Rendering courtesy of Think! Architecture and Design
Hoping to create affordable housing more quickly and at a lower cost, New York City is turning to cutting-edge construction methods. The city’s Department of Housing Preservation and Development announced on Monday plans to develop 167 affordable housing units in the Brooklyn neighborhood of East New York using modular construction. The $70 million project would become the first under Mayor Bill de Blasio’s Housing New York 2.0 program to use this method of building on property owned by the city. As first reported by the Wall Street Journal, officials think modular construction could reduce the project’s timeline by 25 to 30 percent.
The growing need to build affordable housing in big, dense cities while keeping expenses to a minimum led to Malaysian designer Haseef Rafiei’s idea for a futuristic “skyscraper” housing pod vending machine. A Dezeen video shows how the designer–he won an honorable mention in this year’s eVolo Skyscraper Competition–inspired by the fascination with vending machines and robotics in Japan, sketched up the skyscraper idea for offering prospective homeowners a way to customize–and then create–a modular home. The home would then be slotted into place within a high-rise framework. According to the designer, the Pod Vending Machine is based on a “3D-printed building that grows in parallel with the city’s housing demand.”
Check out this ‘affordable mass produced home dispenser’
While New York City developers have been laser-focused on bringing us the world’s tallest residential towers, the Chinese are in pursuit of another marker: building them the fastest. A 57-story skyscraper was recently completed in Changsha, Hunan Province in just 19 working days, erected at an incredible rate of three floors a day. Called “Mini Sky City,” the construction is an assembly of 2,736 glass-and-steel modules fabricated off-site over the course of roughly five months. Though the tower may have come quickly, the offerings within don’t fall short: the new high-rise boasts 19 atriums, office space for 4,000 people, 800 apartments, and is reportedly earthquake-resistant.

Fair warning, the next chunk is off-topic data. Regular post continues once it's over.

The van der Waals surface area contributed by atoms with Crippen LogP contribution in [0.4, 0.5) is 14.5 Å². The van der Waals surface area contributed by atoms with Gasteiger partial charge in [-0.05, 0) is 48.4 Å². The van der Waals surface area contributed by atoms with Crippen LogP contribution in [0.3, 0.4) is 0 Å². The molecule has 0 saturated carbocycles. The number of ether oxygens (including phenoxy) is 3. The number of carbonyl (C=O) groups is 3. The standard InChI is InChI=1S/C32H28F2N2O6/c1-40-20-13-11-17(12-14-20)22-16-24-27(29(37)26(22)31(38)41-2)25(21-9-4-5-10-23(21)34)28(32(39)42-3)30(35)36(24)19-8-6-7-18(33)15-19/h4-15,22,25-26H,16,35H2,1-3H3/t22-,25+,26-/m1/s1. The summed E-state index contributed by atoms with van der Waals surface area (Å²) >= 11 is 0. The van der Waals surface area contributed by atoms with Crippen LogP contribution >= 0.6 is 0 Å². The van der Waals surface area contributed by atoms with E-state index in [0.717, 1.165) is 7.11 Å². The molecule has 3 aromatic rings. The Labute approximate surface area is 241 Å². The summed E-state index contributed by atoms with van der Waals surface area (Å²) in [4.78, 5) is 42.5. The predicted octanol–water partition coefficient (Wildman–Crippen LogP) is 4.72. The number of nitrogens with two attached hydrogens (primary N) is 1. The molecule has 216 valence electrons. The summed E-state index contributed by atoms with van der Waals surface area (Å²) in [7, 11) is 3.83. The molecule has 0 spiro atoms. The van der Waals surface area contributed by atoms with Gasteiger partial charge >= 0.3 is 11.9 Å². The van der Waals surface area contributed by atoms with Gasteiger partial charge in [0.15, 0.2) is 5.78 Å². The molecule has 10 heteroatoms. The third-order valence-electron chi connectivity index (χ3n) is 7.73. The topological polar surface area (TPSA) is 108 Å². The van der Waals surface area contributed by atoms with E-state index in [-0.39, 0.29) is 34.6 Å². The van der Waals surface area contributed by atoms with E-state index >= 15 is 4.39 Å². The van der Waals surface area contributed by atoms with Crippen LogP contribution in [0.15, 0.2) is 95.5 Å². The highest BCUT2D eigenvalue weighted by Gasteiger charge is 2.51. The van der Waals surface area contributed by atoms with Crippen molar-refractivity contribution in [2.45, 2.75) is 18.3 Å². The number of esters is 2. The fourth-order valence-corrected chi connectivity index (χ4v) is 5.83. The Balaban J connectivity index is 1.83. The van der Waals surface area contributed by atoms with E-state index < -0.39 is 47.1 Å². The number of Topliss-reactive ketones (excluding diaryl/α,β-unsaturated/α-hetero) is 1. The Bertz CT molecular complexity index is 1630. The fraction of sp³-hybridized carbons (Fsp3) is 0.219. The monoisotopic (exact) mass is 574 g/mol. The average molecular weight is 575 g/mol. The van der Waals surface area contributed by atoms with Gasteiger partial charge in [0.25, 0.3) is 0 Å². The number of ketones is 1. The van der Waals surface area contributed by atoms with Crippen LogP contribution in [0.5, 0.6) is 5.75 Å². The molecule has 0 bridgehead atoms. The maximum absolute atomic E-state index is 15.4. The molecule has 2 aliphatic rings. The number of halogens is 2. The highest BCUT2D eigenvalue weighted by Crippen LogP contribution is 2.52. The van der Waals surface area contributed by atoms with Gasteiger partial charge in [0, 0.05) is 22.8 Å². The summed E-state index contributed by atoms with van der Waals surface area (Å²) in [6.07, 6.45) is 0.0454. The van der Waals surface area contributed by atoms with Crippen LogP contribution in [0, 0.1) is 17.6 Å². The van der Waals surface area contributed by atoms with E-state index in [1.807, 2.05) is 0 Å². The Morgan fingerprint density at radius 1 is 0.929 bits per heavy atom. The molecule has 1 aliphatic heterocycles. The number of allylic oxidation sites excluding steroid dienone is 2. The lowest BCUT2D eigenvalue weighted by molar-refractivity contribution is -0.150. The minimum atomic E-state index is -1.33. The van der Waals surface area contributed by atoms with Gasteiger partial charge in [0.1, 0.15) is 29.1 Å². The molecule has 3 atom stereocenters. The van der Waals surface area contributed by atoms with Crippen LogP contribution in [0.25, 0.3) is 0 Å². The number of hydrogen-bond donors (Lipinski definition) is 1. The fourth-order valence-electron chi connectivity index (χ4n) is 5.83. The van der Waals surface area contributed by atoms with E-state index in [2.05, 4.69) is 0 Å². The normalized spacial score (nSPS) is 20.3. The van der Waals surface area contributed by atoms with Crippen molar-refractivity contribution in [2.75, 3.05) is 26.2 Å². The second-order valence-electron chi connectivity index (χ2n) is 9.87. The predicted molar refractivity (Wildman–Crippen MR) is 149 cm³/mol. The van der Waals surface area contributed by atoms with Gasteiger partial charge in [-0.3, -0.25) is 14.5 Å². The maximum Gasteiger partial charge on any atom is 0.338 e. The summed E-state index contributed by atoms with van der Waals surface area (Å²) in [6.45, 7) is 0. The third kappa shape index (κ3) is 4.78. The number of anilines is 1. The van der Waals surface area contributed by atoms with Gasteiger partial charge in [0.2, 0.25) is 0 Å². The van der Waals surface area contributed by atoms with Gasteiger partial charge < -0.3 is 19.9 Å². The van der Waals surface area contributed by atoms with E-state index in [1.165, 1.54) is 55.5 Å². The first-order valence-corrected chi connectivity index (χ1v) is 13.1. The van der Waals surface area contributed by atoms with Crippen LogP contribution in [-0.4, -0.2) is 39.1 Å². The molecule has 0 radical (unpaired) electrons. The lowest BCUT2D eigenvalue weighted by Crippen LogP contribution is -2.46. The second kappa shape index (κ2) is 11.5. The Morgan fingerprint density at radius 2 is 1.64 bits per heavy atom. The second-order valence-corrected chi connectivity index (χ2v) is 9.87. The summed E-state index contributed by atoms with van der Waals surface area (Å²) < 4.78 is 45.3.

Watch the incredible video here
Photo © Field Condition
Prefab housing has taken the world by storm in the last years, lauded for its low cost and flexibility, with buildings ranging from single-family homes to art schools popping up across the globe. But not until Forest City Ratner’s plan for B2 BKLYN have we seen an attempt to build a large-scale module tower topping out at 32-stories—the world’s tallest prefab tower.
It’s well known that the project has been a big flop; construction was far slower than originally projected and was halted in August amidst disputes between the builder, Skansa USA, and the developer, Forest City Ratner. In September lawsuits went flying, both pointing fingers as to why the whole thing failed. Forest City blamed the execution of the plan, while Skanska said the design was flawed. Fast-forward to today, and the work on the tower has been shut down with only 10 stories erected. A recent WSJ article looks at where the whole thing went awry, and more importantly: Is pre-fab construction even feasible at such a scale?
- One57 Gets its First Residents: If you haven’t heard of One57 you’ve probably been living under a rock. Well, the NY Times is here to lift that rock with an update of the “Billionaire’s Row” building, along with some residents who have already moved in.
- Extell’s $65 Million Townhouse: The NY Daily News spotlights Extell’s 10,000-square-foot, unfinished town home that plans to shatter the record for the city’s most expensive “white box” sale ever.
- Google Wants Apps for Cardboard: FastCo. covers Google’s most head-scratching I/O moment, an advanced virtual reality headset designed with the state-of-the-art material… cardboard.
- A 3D Desk Made of 2D Graph Paper: PSFK spotlights Yin Chang who takes a 2D grid system and turns it into a 3D structure. Impressed yet?
Images: Modular desk (left), Cardboard headset (right)